Cooler Screens: What Is It Other Than Cool and Why It’s Here To Stay

By Tinuiti Team

The retail landscape is changing, technology is evolving, and consumers’ expectations are higher than ever before. Cooler Screens, a company dedicated to transforming retail surfaces into digital IoT-enabled smart screens, is on the forefront of innovation in the brick-and-mortar space. Their cooler screen doors can be found in freezer and refrigerator aisles in 700+ national grocery, drug, and convenience stores across the U.S. 

The company’s mission is to provide an enhanced shopping experience to consumers while also catering to retailers and product brands. We sat down for a Q&A with Lindell Bennett, Chief Revenue Officer at Cooler Screens to learn more about the company’s technology, what the future holds for their business, and the important intersection between retail and media.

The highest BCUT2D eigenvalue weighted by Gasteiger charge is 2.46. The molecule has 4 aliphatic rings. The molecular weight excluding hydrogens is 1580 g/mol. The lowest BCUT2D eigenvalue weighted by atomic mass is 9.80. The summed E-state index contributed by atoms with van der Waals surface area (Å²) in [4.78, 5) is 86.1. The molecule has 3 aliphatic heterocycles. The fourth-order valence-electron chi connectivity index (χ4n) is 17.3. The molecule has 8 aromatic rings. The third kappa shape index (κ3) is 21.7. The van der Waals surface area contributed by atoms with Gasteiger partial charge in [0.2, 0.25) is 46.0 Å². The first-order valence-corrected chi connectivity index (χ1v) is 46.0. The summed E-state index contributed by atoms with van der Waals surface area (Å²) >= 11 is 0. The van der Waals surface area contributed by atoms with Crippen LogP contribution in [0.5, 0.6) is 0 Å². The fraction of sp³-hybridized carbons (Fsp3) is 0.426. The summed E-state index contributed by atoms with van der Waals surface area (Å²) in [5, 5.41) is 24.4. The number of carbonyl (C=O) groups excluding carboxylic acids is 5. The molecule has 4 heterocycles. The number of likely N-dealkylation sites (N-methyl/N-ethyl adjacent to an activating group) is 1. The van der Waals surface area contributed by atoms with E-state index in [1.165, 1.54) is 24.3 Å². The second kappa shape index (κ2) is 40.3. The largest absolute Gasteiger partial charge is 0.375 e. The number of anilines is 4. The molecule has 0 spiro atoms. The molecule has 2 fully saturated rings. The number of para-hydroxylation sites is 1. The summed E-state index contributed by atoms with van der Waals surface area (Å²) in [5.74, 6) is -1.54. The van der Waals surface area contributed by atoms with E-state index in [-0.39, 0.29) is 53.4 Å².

Portrait of Lindell Bennett


Q: Cooler Screens sounds like a game-changer in the brick-and-mortar space. Can you describe the origin story of the company and product?